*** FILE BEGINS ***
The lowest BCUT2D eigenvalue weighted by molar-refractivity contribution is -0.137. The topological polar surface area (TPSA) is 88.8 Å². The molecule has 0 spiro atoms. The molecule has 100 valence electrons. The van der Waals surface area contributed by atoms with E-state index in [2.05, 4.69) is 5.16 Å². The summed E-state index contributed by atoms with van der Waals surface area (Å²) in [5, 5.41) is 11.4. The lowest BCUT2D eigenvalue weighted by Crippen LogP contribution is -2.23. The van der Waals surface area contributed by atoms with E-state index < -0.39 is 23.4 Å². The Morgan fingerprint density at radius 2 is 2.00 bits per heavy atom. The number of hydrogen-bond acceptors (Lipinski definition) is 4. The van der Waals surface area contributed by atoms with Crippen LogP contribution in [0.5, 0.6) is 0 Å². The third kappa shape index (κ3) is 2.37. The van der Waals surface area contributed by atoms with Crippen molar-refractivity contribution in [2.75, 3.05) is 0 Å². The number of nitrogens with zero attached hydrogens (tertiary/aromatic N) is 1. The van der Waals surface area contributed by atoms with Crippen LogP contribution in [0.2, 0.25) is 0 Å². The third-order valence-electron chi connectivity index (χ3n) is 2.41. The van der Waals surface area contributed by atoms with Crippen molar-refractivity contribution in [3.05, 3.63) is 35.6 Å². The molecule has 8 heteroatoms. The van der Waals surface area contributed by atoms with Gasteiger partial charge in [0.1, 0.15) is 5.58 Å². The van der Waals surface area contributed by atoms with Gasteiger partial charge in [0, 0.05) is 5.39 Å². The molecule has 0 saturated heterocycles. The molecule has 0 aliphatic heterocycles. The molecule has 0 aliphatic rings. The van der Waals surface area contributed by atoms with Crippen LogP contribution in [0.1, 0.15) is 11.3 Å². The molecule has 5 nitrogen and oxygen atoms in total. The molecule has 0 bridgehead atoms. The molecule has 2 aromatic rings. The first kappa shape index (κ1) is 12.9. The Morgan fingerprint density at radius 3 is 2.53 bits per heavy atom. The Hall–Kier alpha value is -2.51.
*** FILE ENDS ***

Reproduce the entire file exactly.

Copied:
The lowest BCUT2D eigenvalue weighted by molar-refractivity contribution is -0.137. The topological polar surface area (TPSA) is 88.8 Å². The molecule has 0 spiro atoms. The molecule has 100 valence electrons. The van der Waals surface area contributed by atoms with E-state index in [2.05, 4.69) is 5.16 Å². The summed E-state index contributed by atoms with van der Waals surface area (Å²) in [5, 5.41) is 11.4. The lowest BCUT2D eigenvalue weighted by Crippen LogP contribution is -2.23. The van der Waals surface area contributed by atoms with E-state index < -0.39 is 23.4 Å². The Morgan fingerprint density at radius 2 is 2.00 bits per heavy atom. The number of hydrogen-bond acceptors (Lipinski definition) is 4. The van der Waals surface area contributed by atoms with Crippen LogP contribution in [0.5, 0.6) is 0 Å². The third kappa shape index (κ3) is 2.37. The van der Waals surface area contributed by atoms with Crippen molar-refractivity contribution in [2.75, 3.05) is 0 Å². The number of nitrogens with zero attached hydrogens (tertiary/aromatic N) is 1. The van der Waals surface area contributed by atoms with Crippen LogP contribution in [0.2, 0.25) is 0 Å². The third-order valence-electron chi connectivity index (χ3n) is 2.41. The van der Waals surface area contributed by atoms with Crippen molar-refractivity contribution in [3.05, 3.63) is 35.6 Å². The molecule has 8 heteroatoms. The van der Waals surface area contributed by atoms with Gasteiger partial charge in [0.1, 0.15) is 5.58 Å². The van der Waals surface area contributed by atoms with Gasteiger partial charge in [0, 0.05) is 5.39 Å². The molecule has 0 saturated heterocycles. The molecule has 0 aliphatic heterocycles. The molecule has 0 aliphatic rings. The van der Waals surface area contributed by atoms with Crippen LogP contribution in [0.1, 0.15) is 11.3 Å². The molecule has 5 nitrogen and oxygen atoms in total. The molecule has 0 bridgehead atoms. The molecule has 2 aromatic rings. The first kappa shape index (κ1) is 12.9. The Morgan fingerprint density at radius 3 is 2.53 bits per heavy atom. The Hall–Kier alpha value is -2.51.